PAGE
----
Changeling Varroa

Newly-Emerged Bee With Varroa Mites (The Brown Discs)
Newly-Emerged Bee With Varroa Mites (Brown Discs)

At the Leiston and District Beekeepers’ Association AGM, some exciting new research into varroa mites was disclosed. (The L&DBKA partly sponsors an Eastern Area Research Student (EARS) project and that student is associated with this research).

These new insights into the fiendish cunning of these deadly bee parasites showed that varroa mites employ chemical camouflage to move, undetected, from the bee, on which they feed, into the brood cells, where they reproduce. Since the odour of a bee is very distinct from the odour in the brood cell, this is quite a transition.

Essentially, a varroa mite can change its chemical profile in between 3 and 9 hours when switching between bee or brood cell hosts and thus remain undetected by the bees. Even a dead varroa mite is capable of mimicking its host’s odour.

Here is the Abstract from The Journal of Chemical Ecology: Social insect colonies provide a stable and safe environment for their members. Despite colonies being heavily guarded, parasites have evolved numerous strategies to invade and inhabit these hostile places. Two such strategies are (true) chemical mimicry via biosynthesis of host odor, and chemical camouflage, in which compounds are acquired from the host. The ectoparasitic mite Varroa destructor feeds on hemolymph of its honey bee host, Apis mellifera. The mite’s odor closely resembles that of its host, which allows V. destructor to remain undetected as it lives on the adult host during its phoretic phase and while reproducing on the honeybee brood. During the mite life cycle, it switches between host adults and brood, which requires it to adjust its profile to mimic the very different odors of honey bee brood and adults. In a series of transfer experiments, using bee adults and pupae, we tested whether V. destructor changes its profile by synthesizing compounds or by using chemical camouflage. We show that V. destructor required direct access to host cuticle to mimic its odor, and that it was unable to synthesize host-specific compounds itself. The mite was able to mimic host odor, even when dead, indicating a passive physico-chemical mechanism of the parasite cuticle. The chemical profile of V. destructor was adjusted within 3 to 9 h after switching hosts, demonstrating that passive camouflage is a highly efficient, fast and flexible way for the mite to adapt to a new host profile when moving between different host life stages or colonies.

That’s just not cricket !

The Poly Hive

This is a little experiment. Penny Robertson, Secretary of my local Leiston and District Beekeeping Association in Suffolk, told me in 2014 that she was not aware of any of the LDBKA’s  >100 members using, or ever having used, a poly hive. So I installed this one last summer and this is what I saw last weekend – with the thermometer showing a chilly 4C !

With the bees flying at these low temperatures (note that 10C is generally viewed as the lowest safe temperature for bees to fly) it is possible to offer both positive and negative interpretations about Castle hive’s unusual excursions. Here’s how:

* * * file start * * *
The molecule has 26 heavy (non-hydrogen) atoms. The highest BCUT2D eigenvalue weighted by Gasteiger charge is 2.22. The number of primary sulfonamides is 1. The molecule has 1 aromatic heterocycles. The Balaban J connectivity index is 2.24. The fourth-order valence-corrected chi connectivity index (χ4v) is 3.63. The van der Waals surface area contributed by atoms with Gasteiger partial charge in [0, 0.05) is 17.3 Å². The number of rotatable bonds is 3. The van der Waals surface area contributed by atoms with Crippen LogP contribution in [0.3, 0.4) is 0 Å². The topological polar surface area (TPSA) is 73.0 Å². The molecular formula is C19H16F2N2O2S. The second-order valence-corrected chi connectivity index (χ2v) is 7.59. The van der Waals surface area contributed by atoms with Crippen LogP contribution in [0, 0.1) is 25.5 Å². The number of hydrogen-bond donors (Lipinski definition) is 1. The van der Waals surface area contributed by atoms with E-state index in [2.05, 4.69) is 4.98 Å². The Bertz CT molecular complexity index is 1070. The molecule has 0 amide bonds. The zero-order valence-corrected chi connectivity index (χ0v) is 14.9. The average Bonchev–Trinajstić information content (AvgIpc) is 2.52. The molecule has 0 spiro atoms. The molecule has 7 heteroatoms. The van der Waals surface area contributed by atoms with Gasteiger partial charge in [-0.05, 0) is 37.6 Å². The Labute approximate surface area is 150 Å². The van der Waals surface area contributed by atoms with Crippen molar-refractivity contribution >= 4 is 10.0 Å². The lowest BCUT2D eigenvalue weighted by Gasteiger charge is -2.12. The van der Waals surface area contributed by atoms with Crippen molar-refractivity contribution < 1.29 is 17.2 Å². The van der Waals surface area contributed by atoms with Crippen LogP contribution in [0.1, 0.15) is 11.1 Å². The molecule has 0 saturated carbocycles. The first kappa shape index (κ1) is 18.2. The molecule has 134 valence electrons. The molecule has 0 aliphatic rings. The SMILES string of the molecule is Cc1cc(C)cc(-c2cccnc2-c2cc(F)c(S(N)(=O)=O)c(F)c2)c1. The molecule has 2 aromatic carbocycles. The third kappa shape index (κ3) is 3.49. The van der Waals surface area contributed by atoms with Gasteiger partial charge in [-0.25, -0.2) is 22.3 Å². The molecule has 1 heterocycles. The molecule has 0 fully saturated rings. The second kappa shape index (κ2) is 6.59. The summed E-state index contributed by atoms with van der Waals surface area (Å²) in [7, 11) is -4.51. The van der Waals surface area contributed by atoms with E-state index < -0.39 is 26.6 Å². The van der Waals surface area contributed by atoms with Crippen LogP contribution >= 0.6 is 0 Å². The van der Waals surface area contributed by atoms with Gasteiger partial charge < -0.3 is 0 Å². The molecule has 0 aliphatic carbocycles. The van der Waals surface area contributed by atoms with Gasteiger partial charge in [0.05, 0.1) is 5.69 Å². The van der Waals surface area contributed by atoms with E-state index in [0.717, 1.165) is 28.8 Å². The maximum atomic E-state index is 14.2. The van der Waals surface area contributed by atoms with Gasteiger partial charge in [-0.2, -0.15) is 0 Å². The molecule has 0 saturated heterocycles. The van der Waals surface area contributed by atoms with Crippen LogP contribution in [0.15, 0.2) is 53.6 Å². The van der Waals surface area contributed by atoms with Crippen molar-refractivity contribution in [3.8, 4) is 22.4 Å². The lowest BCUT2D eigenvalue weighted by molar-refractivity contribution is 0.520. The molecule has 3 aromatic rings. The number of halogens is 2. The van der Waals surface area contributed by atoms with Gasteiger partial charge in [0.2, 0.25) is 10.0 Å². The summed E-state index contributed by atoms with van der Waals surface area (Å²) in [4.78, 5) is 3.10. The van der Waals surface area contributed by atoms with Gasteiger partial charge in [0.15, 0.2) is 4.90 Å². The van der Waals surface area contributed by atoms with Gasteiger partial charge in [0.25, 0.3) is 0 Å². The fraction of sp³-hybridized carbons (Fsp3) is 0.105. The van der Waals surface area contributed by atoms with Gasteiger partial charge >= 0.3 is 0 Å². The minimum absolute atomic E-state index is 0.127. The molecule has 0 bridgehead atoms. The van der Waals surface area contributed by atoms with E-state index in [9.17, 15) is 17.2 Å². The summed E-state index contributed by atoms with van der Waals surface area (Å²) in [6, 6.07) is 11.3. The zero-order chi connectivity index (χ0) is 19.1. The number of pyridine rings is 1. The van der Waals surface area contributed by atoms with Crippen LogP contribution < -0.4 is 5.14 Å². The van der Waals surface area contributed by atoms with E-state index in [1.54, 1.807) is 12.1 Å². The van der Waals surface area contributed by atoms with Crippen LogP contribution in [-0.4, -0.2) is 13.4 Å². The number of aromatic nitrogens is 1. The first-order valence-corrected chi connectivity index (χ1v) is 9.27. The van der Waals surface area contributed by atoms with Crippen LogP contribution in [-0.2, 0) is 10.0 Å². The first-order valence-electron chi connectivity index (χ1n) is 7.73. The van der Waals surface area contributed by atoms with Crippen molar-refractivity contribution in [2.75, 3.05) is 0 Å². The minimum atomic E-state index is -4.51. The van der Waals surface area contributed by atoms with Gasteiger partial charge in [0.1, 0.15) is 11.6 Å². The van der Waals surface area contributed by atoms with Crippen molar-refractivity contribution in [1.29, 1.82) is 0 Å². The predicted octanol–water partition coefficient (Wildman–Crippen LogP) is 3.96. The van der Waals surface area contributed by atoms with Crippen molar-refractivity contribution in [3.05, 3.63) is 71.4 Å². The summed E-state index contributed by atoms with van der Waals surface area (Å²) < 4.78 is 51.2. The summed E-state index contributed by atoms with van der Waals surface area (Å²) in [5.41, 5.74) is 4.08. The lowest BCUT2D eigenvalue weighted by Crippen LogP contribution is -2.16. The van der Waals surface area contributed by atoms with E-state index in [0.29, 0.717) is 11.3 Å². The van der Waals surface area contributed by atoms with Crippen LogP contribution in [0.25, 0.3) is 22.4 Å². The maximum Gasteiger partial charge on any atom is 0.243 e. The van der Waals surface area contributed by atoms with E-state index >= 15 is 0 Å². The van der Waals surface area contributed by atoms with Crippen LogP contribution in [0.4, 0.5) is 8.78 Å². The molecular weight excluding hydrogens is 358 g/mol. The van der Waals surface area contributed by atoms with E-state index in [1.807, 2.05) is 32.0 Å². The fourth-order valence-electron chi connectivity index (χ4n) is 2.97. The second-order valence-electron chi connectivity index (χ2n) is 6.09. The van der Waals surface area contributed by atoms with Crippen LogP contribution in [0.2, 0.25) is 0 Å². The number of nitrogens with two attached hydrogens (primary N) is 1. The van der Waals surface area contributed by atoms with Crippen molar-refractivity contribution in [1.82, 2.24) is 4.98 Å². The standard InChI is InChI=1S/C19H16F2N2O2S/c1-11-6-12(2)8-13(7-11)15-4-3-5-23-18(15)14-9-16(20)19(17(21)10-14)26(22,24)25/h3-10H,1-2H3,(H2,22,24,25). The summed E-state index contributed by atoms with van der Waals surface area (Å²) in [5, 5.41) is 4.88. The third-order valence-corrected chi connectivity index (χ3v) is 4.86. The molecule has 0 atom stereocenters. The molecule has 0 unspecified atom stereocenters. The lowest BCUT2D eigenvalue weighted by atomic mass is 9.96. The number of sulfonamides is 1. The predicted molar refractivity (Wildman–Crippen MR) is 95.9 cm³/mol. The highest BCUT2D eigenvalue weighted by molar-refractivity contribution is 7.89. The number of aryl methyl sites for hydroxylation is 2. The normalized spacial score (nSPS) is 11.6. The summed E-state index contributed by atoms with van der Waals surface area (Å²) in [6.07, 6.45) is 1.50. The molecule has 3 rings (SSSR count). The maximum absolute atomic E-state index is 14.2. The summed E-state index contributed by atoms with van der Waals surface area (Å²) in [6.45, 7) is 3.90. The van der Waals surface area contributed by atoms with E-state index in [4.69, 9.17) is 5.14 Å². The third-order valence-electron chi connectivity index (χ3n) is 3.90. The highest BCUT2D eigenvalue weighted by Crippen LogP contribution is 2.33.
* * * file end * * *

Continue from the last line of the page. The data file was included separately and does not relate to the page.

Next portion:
An Optimist might rejoice that the bees are so well insulated in their poly-hive that they are able to fly in unusually low temperatures. A Pessimist might respond that this could equally be a function of their breeding line, rather than their lodgings, a classic case of nature, rather than nurture. Furthermore, he might add, there is no obvious advantage to be flying in dangerously low temperatures, so perhaps something about their the poly hive is forcing them to fly. Perhaps they need water to dilute their honey stores, or the fondant and pollen feed which I can see them eating on top of the frames. Ah-ha, replies the Optimist – that suggests that they are benefitting from an early build-up of brood, which will position them well for the Spring – unlike the draughty Snape and Iken cedar hives. Then again, perhaps the bees in the traditional wooden hives are regulating their hives so that some natural condensation is retained inside for diluting their stores to make them edible for brood-raising, so they do not have to fly, counters the Pessimist. Hmmm.

So will I be enthusiastically recommending the use of polystyrene hives to the good beekeepers of the Suffolk coast in 2015 ? Too early to tell.

But while the jury’s out, here are some other considerations about using the poly hive. The Pessimist would note that, as configured, it has bottom bee-space, so the semi-rigid transparent plastic sheet supplied as the roof to seal the hive, makes it fussy to close up the hive, jiggling the sheet around to avoid squashing bees between the plastic roof and the frames. Also, the walls of the hive are too wide to attach a frame holder, which are very useful to keep a couple of frames pressed up close to the outer wall of the hive at inspection time, rather than putting them on the ground, leaning against the hive. The Optimist would strike a more positive note, pointing out that the hive floor has a nice sloped landing board, that the polystyrene body makes the hive lightweight to handle, and that all the poly infrastructure can be intermixed with wooden brood and super boxes, if required. And finally, it is easy to strap down to a paving slab to keep it from blowing away in the wild coastal winds.

So it will be a while before I can assess the outcome the first year of my Suffolk poly hive. And when I’ve made my mind up, I’ll take the Optimist and the Pessimist down to the Jolly Sailor to buy them both a pint of Adnams bitter.

Dancing In The Dark